Georgia Governor Brian Kemp Called Out For Refusing To Re-Open His Mansion For Public Tours

A demonstrator drives past the Governor's Mansion during a drive by protest in Atlanta, Georgia on April 24, 2020. - Gyms, hair salons and tattoo parlors had a green light to reopen in the US state of Georgia as the death toll from the coronavirus pandemic soared past 50,000 in the United States. (Photo by CHANDAN KHANNA / AFP) (Photo by CHANDAN KHANNA/AFP via Getty Images)

Georgia Governor Brian Kemp Called Out For Refusing To Re-Open His Mansion For Public Tours

The Trump ally is sending regular folks back to work while he shelters safely in his home.

Published April 26th

Written by Nigel Roberts

In a contradiction that’s hard to ignore, Georgia governor Brian Kemp rushed to reopen the state for business Friday (April 24) amid the COVID-19 pandemic. His mansion, however, is still closed for public tour over concerns about the virus.

This message is posted on Kemp’s official government website: “PUBLIC TOURS CANCELED UNTIL FURTHER NOTICE: Out of an abundance of caution, we are temporarily canceling public tours until further notice to ensure the health and safety of Georgia families.”

RELATED: Why Gov. Brian Kemp’s Foolish Plan To Reopen Georgia Threatens African Americans

As Georgia’s coronavirus death toll climbed to nearly 900 on Friday, Kemp authorized certain nonessential businesses to reopen, such as hair salons, gyms and bowling alleys to restart the economy. His decision sparked controversy and protests outside the Governor’s Mansion over the weekend.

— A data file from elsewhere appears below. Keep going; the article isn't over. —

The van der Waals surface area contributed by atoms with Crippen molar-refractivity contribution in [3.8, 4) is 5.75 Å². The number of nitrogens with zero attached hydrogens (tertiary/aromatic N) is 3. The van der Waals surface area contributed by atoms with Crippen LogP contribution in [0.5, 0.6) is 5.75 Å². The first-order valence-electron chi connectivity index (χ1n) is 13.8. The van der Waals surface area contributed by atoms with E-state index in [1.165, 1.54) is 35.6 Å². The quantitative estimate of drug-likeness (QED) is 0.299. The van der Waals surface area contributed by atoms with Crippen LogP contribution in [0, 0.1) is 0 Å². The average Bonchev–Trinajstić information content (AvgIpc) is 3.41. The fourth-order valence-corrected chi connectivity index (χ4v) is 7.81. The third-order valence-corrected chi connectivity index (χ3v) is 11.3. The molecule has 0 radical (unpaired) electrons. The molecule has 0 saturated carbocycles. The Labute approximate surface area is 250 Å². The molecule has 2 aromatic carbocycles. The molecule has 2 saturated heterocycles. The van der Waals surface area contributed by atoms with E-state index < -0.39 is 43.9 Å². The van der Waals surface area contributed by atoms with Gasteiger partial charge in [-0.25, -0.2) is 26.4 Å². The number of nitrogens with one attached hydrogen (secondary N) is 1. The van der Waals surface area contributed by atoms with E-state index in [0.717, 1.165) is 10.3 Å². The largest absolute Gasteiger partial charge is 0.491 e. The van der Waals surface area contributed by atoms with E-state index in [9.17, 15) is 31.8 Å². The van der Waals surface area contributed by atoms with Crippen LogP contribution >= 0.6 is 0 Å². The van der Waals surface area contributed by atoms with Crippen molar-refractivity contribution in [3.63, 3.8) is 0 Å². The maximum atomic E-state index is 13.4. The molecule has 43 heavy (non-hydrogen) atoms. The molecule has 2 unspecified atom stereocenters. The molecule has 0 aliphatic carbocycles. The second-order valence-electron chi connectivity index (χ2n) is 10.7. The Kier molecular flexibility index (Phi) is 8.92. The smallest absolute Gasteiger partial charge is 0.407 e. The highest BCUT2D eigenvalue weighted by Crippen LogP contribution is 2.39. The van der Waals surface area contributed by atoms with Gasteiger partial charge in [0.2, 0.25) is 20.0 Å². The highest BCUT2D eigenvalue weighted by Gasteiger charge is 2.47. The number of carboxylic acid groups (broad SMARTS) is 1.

Kemp’s decision not to reopen his mansion for public tours did not go unnoticed.

“So why are you opening other businesses forcing Millions to go to work or get Fired for not showing up/no Unemployment?” tweeted actor Daniel Newman.


Kemp, who has been one of Donald Trump's most vocal supporters, followed the president’s script of downplaying the pandemic. He was one of the last governors to issue a statewide stay-at-home order, which public health experts say would slow down the virus’s spread.

The virus has killed a disproportionate number of African-Americans. chronic conditions like asthma, heart disease, hypertension and diabetes that exist in higher numbers in Black populations mean Black people are especially vulnerable to the virus’ more serious complications. 

For the latest on the coronavirus, check out BET’s blog on the virus, and contact your local health department or visit the Centers for Disease Control and Prevention website.

Photo Credit: Zach Gibson/Getty Images


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